Bhanu Choudhrie of Alpha Aviation Group Discusses The Aviation Industry
Alpha Aviation Group is a leading provider of aviation training solutions, specializing in cadet assessment and selection. They work with airlines across the globe, offering a wide range of services including type ratings and flagship ab-initio cadet programs tailored and optimized to the operational needs of its partner airlines. Alpha Aviation Group is a rapidly growing subsidiary of private equity firm C&C Alpha Group.
Alpha Aviation Group is one of the world’s premier providers of airline pilot training. Their founder and director, Bhanu Choudhrie, recently sat down to discuss the future of aviation and pilot training.
Alpha Aviation Group
Alpha Aviation Group was formed about 14 years ago as a result of looking at the demand for pilots around the world. Prior to that Bhanu Choudhrie bought and grew an airline in 2003, Air Deccan, which was the first low budget airline in India. It was through that experience that he saw the true demand for pilots and aviation in the region. Alpha Aviation Group now has a center in the Philippines and the UAE, and over the last 14 years has trained close to 2000 pilots globally from over 40 nationalities.
Too many airplanes are currently sitting on the ground. What’s the longer-term impact of COVID-19 on the industry?
Quite simply, the airline industry needs to adapt to it. Airlines are going to have to reduce the number of flights, relook at their fleet size and overhead when they do start flying again. This is the time to do that, right now, to plan for the future.
Do you think that the aviation sector showed the right type of leadership early enough in the crisis?
Naturally, people complain, but grounding flights is a safeguard against the transmission of the COVID-19 pandemic globally. Many airlines took this unprecedented step early on to stop flying to prevent the spread of the virus. Retrospectively, I think that was a very good move.
How will pilot training change due to COVID-19?
Change is all around us and at Alpha Aviation Group we have started to work with regulators to continue programs for our students and cadets through eLearning strategies. We deliver the classroom syllabus to students wherever they are and we continue to train. This is a temporary solution; however, I think regulators will see the merit of eLearning and allow training providers like ourselves to continue this type of training long term, which we believe will greatly benefit the industry.
Do you think the training industry will face price pressure and how will Alpha Aviation respond to such pressure?
Cost is a major factor for airlines and if you break down that cost, pilots are always going to be a major expense. In the interest of safety, airlines will continue to strive to employ well-trained pilots and pilots who excel. We are seeing how artificial intelligence is playing a major role in the training of pilots and we are working closely with airlines, and with companies who are developing artificial intelligence to augment pilot training in the future. Student pilots are able to utilize their time in a simulator using artificial intelligence, bettering their ability to perform the same tasks at the same time, and saving costs for the airline.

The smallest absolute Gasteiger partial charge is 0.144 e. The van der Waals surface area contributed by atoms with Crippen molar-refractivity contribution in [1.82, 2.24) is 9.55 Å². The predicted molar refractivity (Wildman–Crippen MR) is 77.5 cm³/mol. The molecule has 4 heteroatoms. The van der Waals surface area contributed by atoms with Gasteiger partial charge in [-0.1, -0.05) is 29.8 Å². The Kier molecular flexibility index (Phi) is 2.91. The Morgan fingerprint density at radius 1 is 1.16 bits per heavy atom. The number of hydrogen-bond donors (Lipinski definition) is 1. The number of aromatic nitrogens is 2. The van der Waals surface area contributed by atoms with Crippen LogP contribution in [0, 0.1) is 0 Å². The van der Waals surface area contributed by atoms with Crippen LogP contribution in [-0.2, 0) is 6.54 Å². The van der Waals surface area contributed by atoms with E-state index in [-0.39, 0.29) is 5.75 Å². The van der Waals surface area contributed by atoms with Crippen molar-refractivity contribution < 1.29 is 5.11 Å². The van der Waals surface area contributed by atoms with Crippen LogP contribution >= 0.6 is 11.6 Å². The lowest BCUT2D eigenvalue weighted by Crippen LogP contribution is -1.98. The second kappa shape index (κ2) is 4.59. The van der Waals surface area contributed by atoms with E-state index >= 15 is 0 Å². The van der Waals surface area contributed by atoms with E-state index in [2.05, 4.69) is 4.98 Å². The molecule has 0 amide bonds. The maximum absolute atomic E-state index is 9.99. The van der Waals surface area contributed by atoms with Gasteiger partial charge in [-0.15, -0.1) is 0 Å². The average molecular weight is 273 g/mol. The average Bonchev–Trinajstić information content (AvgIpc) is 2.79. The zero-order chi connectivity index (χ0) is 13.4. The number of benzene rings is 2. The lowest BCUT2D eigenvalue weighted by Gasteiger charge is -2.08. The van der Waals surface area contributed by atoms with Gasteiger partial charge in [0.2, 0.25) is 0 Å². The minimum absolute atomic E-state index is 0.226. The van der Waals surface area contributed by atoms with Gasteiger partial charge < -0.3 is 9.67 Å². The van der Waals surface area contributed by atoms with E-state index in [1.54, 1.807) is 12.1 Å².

For example, we have experimented with cadet training using common flight routes — our AI analyses their angle of descent, deceleration and acceleration, and how much fuel are they using. This gives us the data as a training provider to help cadets improve quickly and can also help to analyse which cadets are best suited for particular routes, which ultimately benefits the airline in the long term.
How does Alpha Aviation deal with the cost pressures of pilot training?
We have always excelled in providing pilot training services to low-cost carriers. What we’ve also done is hire instructors and ex-pilots, from those airlines that we work with, so that our students fully understand what to expect when they start working with those airlines.
These ex-pilots know what the Standard Operating Procedures are of those airlines. Each low-cost carrier functions differently. VietJet functions differently to PAL Express for instance or in the Middle East, Arabia functions differently to Fly Dubai. So, we have taken those ex-pilots on board, who can then showcase to the cadets what is expected of them when they join the airline.
How does the training program work at Alpha Aviation?
The Multi-Crew Pilot License program began in 2006 and we were one of the pioneers in the world to have introduced this. The traditional way of training was to take your pilot license, do your instrument course, then you get your license. That program took anywhere from 64 to 74 weeks. That was the standard since World War II and no one had looked at it since.